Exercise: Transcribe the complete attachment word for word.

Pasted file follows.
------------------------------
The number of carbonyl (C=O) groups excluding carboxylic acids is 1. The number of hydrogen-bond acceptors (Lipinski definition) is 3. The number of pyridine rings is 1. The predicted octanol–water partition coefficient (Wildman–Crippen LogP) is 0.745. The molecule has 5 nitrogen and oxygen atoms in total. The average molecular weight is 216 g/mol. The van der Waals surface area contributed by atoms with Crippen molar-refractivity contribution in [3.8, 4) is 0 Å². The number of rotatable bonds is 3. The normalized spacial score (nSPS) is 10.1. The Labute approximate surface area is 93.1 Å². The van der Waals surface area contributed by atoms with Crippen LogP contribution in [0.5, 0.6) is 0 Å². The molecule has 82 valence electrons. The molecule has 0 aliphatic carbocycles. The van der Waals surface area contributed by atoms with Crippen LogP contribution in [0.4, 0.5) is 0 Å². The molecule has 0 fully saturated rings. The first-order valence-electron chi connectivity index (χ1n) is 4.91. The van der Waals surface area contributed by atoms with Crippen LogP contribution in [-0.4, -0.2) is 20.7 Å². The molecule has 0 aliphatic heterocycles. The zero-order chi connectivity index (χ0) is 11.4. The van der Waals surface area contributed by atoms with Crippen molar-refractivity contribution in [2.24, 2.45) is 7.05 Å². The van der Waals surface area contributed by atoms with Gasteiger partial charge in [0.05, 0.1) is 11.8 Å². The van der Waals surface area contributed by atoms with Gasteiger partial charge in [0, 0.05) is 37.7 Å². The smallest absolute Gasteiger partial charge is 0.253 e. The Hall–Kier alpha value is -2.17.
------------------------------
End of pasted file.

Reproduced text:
The number of carbonyl (C=O) groups excluding carboxylic acids is 1. The number of hydrogen-bond acceptors (Lipinski definition) is 3. The number of pyridine rings is 1. The predicted octanol–water partition coefficient (Wildman–Crippen LogP) is 0.745. The molecule has 5 nitrogen and oxygen atoms in total. The average molecular weight is 216 g/mol. The van der Waals surface area contributed by atoms with Crippen molar-refractivity contribution in [3.8, 4) is 0 Å². The number of rotatable bonds is 3. The normalized spacial score (nSPS) is 10.1. The Labute approximate surface area is 93.1 Å². The van der Waals surface area contributed by atoms with Crippen LogP contribution in [0.5, 0.6) is 0 Å². The molecule has 82 valence electrons. The molecule has 0 aliphatic carbocycles. The van der Waals surface area contributed by atoms with Crippen LogP contribution in [0.4, 0.5) is 0 Å². The molecule has 0 fully saturated rings. The first-order valence-electron chi connectivity index (χ1n) is 4.91. The van der Waals surface area contributed by atoms with Crippen LogP contribution in [-0.4, -0.2) is 20.7 Å². The molecule has 0 aliphatic heterocycles. The zero-order chi connectivity index (χ0) is 11.4. The van der Waals surface area contributed by atoms with Crippen molar-refractivity contribution in [2.24, 2.45) is 7.05 Å². The van der Waals surface area contributed by atoms with Gasteiger partial charge in [0.05, 0.1) is 11.8 Å². The van der Waals surface area contributed by atoms with Gasteiger partial charge in [0, 0.05) is 37.7 Å². The smallest absolute Gasteiger partial charge is 0.253 e. The Hall–Kier alpha value is -2.17.